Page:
We predict that in the future a large sum of money will be invested in recruiting highly trained and skilled personnel for data handling and downstream analysis. Various physicians, bioinformaticians, biologists, statisticians, geneticists, and scientific researchers will be required for genomic interpretation due to the ever increasing data.
Hence, for cost estimation, it is assumed that at least one bioinformatician (at $75,000), physician (at $110,000), biologist ($72,000), statistician ($70,000), geneticist ($90,000), and a technician ($30,000) will be required for interpretation of one genome. The number of technicians required in the future will decrease as processes are predicted to be automated. Also the bioinformatics software costs will plummet due to the decrease in computing costs as per Moore’s law.
Thus, the cost in 2011 for data handling and downstream processing is $285,000 per genome as compared to $517,000 per genome in 2017. These costs are calculated by tallying salaries of each person involved as well as the software costs.
These numbers would be seriously bad news for the future of genomic medicine, if they were even remotely connected with reality. Fortunately this is not the case. In fact this article (and other alarmist pieces on the “$1000 genome, $1M interpretation” theme) wildly overstate the economic challenges of genomic interpretation.
Since this meme appears to be growing in popularity, it’s worth pointing out why genome analysis costs will go down rather than up over time:
Genome analysis will become increasingly automated
Right now, anyone who wants to provide a thorough clinical analysis of a genome sequence needs to prepare for some serious manual labour. After finding all of the possible sites of genetic variation, a clinical genomicist needs to identify those that are either known disease-causing variants or are found in a known disease gene, then check the published evidence supporting those associations, discuss their significance with clinical experts, perform experimental validation, and then generate a report explaining the findings to the patient and her doctor.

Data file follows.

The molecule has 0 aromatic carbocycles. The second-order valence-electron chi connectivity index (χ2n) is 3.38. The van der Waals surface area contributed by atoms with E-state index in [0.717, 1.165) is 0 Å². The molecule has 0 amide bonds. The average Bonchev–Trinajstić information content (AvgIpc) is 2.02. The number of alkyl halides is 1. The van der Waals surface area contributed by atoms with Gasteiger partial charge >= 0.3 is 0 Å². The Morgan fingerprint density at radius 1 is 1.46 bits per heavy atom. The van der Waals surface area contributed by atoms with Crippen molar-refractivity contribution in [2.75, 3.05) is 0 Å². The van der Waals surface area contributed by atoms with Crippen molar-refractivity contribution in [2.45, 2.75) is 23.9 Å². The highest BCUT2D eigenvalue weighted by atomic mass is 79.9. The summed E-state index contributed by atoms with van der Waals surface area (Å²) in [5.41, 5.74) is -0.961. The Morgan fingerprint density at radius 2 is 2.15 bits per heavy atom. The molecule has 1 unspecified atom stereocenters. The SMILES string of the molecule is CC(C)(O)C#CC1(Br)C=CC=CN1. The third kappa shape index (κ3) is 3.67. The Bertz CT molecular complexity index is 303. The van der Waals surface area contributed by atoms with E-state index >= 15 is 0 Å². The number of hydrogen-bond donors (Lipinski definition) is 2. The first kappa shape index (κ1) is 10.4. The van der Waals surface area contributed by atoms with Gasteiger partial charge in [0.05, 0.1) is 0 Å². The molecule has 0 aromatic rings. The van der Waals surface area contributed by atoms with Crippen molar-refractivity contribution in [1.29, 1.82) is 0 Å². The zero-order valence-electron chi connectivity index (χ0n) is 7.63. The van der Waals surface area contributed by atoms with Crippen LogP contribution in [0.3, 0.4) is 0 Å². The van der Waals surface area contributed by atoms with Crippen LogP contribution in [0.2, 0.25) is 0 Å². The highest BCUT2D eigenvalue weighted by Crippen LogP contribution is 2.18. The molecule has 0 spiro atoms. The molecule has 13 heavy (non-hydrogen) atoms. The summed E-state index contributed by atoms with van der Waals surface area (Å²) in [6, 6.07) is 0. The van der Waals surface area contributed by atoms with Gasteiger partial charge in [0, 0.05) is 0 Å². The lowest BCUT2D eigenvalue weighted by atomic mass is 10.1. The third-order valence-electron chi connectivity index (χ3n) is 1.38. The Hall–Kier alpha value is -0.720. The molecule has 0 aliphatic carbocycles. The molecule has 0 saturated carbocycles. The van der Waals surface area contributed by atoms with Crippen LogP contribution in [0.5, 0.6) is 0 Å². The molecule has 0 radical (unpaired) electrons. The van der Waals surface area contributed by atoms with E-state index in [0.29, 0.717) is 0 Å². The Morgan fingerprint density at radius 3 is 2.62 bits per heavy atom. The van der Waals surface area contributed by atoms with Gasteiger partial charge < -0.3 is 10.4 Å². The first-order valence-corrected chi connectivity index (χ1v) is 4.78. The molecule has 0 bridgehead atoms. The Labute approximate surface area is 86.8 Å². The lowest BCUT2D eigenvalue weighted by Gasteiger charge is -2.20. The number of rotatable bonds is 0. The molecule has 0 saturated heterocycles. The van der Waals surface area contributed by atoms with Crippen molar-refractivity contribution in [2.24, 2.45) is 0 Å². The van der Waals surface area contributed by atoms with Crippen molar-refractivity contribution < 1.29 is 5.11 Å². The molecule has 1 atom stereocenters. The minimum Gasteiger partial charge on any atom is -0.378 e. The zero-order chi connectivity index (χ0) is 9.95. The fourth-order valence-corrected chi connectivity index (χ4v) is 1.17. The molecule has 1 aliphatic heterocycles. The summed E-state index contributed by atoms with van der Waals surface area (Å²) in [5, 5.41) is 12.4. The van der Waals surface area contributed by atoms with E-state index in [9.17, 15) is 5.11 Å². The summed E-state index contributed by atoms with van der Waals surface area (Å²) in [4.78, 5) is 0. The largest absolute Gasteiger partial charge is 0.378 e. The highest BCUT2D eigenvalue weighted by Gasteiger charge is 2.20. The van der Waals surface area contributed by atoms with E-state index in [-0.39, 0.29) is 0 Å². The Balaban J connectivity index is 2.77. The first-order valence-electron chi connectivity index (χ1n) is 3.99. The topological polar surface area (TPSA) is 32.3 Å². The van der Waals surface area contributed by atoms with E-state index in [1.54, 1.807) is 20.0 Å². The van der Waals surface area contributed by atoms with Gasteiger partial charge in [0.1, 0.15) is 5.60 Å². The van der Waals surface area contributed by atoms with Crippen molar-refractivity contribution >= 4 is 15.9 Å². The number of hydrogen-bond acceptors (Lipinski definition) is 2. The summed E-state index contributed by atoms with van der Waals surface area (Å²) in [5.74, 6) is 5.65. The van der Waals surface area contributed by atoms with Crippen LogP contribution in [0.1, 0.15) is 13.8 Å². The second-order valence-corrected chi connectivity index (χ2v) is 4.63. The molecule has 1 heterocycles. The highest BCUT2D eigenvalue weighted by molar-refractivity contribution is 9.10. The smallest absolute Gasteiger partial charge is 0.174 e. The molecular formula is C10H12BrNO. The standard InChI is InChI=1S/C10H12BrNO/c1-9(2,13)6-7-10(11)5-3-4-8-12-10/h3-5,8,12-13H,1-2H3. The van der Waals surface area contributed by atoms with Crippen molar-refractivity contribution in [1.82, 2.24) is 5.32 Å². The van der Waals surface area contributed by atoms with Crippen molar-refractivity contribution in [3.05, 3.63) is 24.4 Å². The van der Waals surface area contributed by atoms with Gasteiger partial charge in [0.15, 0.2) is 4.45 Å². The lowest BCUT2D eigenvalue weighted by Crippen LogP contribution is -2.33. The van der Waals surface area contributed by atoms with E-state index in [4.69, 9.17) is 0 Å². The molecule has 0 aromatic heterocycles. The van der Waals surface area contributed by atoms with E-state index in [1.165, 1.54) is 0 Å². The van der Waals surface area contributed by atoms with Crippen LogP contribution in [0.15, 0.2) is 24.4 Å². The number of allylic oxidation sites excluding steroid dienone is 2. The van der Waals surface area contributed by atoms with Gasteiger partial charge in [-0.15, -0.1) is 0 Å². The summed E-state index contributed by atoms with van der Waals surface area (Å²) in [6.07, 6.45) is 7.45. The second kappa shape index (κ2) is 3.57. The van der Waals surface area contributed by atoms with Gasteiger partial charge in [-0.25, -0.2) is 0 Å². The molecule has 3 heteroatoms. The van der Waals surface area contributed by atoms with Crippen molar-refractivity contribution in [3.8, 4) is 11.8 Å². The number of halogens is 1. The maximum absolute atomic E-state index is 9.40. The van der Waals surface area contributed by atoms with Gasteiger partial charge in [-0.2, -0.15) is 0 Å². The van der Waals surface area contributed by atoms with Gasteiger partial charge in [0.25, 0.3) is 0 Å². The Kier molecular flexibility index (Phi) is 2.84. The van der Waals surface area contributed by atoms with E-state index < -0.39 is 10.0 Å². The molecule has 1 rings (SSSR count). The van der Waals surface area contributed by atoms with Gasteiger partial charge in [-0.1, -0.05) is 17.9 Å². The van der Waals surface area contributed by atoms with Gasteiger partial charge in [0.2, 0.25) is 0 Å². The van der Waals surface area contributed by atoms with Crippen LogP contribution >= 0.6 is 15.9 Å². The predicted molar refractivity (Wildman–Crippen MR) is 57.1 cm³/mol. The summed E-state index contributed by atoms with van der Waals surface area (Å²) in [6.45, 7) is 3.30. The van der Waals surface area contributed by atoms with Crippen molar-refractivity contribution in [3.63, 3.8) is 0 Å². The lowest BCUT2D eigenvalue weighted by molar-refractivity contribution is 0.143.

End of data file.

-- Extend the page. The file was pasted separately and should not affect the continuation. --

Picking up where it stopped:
That’s all time-consuming stuff. But with every genome that we analyse, we get better at automating the easy steps, fix mistakes in our databases that might otherwise lead to wild goose chases, and obtain more unambiguous evidence about the clinical significance of each mutation.
The genome interpretation of 2017 won’t be a drawn-out process involving constant back-and-forth between highly-paid specialists. It will be a complex but thoroughly automated series of analysis steps, resulting in only a few potentially interesting results to be passed on to geneticists and clinicians for manual checking and signing off. Importantly, it will also be (at least for those who live in the right health systems, or have the right insurance) a dynamic process, where your sequence is constantly checked against new information without the need for complex human intervention.
That’s not to say that clinicians and other specialists will be replaced by the machines – genomicists and informaticians will be constantly at work refining the interpretation systems, but their work will be scaled up to the analysis of hundreds of thousands of genomes. Clinicians will provide the same point-of-care attentiveness (or lack thereof, in some cases) as in the current medical system, but they will do so using carefully processed, filtered and validated information from upstream analysis systems. The idea that each of these specialists will play a time-consuming role in interpreting each individual genome is completely unrealistic, and unnecessary.
Finding known mutations and interpreting novel ones will be easier
Right now, publicly available databases of known disease-causing mutations are shockingly noisy and incomplete – a situation I’ve described in the past as the greatest failure of modern human genetics. This is due to a combination of factors: researchers who published alleged mutations without performing the necessary checks for causality, academics and commercial entities who maintain private monopolies over crucial information from disease-specific studies, and occasional transcription errors by the curators of public databases, to name just a few.